Have you heard about Postpartum Depression? About its Symptoms & Signs? The only thing which can prevent mommies from depression is AWARENESS & SELF CONTROL.
Is Postpartum Depression is linked to Baby Gender?
- Women who give birth to a boy or a difficult birth increases a woman’s risk of getting affected by postpartum depression, according to Research.
- According to the WHO Study – A meta-analysis in developing countries showed that the children of mothers with postpartum depression are at greater risk of being underweight and stunted.
- It affects up to 15% of U.S. women in the month to a year after childbirth, according to the National Institutes of Health.
- Mothers who are depressed are more likely not breastfeeding their babies and not seek health care appropriately.
Signs and Symptoms of Postpartum Depression?
- Always thinking of harming yourself
- Lots of Sweating in the afternoon
- Feeling tries all the time.
- Being sad & have a crying outburst
- No excitement of having a baby
- Getting overprotected about your baby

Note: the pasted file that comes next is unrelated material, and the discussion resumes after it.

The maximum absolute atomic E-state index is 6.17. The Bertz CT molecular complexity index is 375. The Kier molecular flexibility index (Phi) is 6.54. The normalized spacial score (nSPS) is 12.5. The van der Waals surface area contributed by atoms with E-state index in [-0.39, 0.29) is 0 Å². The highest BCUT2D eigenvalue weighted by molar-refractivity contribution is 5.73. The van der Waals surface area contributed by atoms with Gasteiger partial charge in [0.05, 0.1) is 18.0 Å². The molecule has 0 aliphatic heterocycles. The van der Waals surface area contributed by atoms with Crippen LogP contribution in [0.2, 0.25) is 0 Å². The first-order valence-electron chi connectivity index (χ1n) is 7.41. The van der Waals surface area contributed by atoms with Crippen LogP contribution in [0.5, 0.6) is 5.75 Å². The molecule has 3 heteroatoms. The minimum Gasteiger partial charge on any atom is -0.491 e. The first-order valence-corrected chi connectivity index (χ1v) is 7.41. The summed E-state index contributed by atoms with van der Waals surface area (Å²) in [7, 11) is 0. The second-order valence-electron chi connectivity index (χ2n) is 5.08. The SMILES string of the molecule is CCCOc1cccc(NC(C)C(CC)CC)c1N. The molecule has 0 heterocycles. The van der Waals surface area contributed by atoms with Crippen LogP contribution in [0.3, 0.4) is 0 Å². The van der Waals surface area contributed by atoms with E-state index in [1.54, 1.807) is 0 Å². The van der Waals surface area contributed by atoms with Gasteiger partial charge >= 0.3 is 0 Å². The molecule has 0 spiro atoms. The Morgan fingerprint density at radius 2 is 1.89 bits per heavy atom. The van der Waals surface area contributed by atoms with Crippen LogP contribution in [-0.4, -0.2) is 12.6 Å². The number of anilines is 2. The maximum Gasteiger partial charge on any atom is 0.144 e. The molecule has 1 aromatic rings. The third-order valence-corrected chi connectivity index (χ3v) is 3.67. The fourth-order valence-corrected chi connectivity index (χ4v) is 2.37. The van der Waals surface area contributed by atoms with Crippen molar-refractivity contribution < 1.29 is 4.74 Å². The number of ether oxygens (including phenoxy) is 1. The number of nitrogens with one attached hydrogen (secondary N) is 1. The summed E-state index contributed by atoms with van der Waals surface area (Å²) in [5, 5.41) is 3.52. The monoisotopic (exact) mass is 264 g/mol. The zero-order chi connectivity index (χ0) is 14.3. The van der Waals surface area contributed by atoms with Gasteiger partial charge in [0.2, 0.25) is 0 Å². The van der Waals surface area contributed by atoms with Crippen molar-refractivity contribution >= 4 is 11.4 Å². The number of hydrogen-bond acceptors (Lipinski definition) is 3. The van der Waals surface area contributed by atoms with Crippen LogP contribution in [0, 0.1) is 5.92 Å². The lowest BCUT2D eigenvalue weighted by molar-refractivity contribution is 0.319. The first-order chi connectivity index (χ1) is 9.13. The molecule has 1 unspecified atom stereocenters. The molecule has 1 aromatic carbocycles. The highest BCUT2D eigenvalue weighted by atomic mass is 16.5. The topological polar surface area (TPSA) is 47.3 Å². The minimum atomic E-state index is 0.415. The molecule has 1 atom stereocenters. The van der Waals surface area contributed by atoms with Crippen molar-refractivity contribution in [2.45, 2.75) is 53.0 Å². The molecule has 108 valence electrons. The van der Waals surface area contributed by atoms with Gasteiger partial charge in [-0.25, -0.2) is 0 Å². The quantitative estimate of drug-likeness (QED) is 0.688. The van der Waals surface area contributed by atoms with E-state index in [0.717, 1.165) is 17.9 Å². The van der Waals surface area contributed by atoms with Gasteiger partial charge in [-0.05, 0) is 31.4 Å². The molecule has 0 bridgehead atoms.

- You do not want anyone to touch your baby
- Feeling angry and frustrated
What Causes the Postpartum Depression?
- Hormonal changes after childbirth
- If you have any Family History related to depression or mental illness in ladies
- Stressful Job or Life
- No support from people around you may be friends or family
- Self Control
- Help yourself by Gathering Information & Knowledge about it
- Get yourself busy in some work
- Don’t sit alone, talk to people
- Therapy and Medication
- Consult your doctor before it’s too late
- Control your eating habits; don’t eat things that give you mood swings like sweets & chocolates
- Go for a walk outside
- Make some food in the kitchen
This will go in a few weeks, but if it continues for more than 3 weeks then please consult your doctor. Those who develop postpartum depression are at greater risk of developing major depression later on in life. Please be aware of it and take it very seriously. Talk to friends or family members but don’t take it lightly.
Source: WHO and WebMD